I have a bird feeder in the backyard. I like to see the birds come and hang out and get something to eat, especially in the winter. In the summer there are lots of songbirds, blue jays and cardinals. In the winter, the jays and cardinals stick around, and juncos show up too.
This year there are a lot more birds. It started with just a dozen or so, and I would need to fill the feeder every day or two. Now there have to be about 30 or more and the feeder empties daily.
They sit in the tree and take turns at the feeder or congregate on the ground for any fallen seed.
I got out my telephoto lens and got some pictures through the patio window. They don’t stick around if I’m outside. They stay around and wait for me to leave.
On Canada Day, we went to an event nearby. There was a midway, bands and of course, fireworks. We went in the evening for the fireworks and toured the midway. It was nice to see people out enjoying themselves on a clear, hot night. I reminded me of my younger days at the Cactus Festival back at home in Dundas.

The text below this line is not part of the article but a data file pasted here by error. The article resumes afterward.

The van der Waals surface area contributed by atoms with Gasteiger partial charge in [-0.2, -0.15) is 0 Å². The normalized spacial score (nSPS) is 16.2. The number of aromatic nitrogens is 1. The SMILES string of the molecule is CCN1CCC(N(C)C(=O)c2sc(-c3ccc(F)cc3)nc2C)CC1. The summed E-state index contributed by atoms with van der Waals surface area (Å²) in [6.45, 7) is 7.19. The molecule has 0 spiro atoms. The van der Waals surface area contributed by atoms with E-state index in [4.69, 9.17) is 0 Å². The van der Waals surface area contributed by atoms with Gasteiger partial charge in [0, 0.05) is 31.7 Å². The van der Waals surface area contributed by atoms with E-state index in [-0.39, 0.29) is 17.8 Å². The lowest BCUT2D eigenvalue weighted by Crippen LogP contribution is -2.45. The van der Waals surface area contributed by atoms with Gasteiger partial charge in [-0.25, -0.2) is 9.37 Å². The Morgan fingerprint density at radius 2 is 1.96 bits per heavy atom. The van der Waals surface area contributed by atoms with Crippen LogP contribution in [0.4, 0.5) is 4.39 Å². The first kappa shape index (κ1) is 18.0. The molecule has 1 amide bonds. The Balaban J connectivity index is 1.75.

I’m also reminded of the Rush song, Lakeside Park, in particular the opening lines:
Midway hawkers calling “try your luck with me”
Merry-go-round wheezing the same old melody
A thousand ten-cent wonders, who could ask for more?
A pocket full of silver, the key to heaven’s door.
That was written in 1975, and of course, nothing is 10 cents anymore. Still, the opening lines are pretty much still exact. I took a lot of shots of the midway.
We went for a trip out to Perth, Ontario. About an hour drive from our home in Nepean, near Ottawa. I like Perth. It is a small town with a long history. As it happens, my family was originally from Perth before moving to southern Ontario, so its kind of like coming full circle, living so close.
We took in a tour of Top Shelf distillery, my favourite gin, and went to lunch at our regular spot; a Mexican food place called Mex & Co. (say it quickly to get the play). It not that there are any other places in Perth, we always end up there, and in the summer, the patio is overlooking a canal which makes for a nice setting. I took this shot. I love water reflections.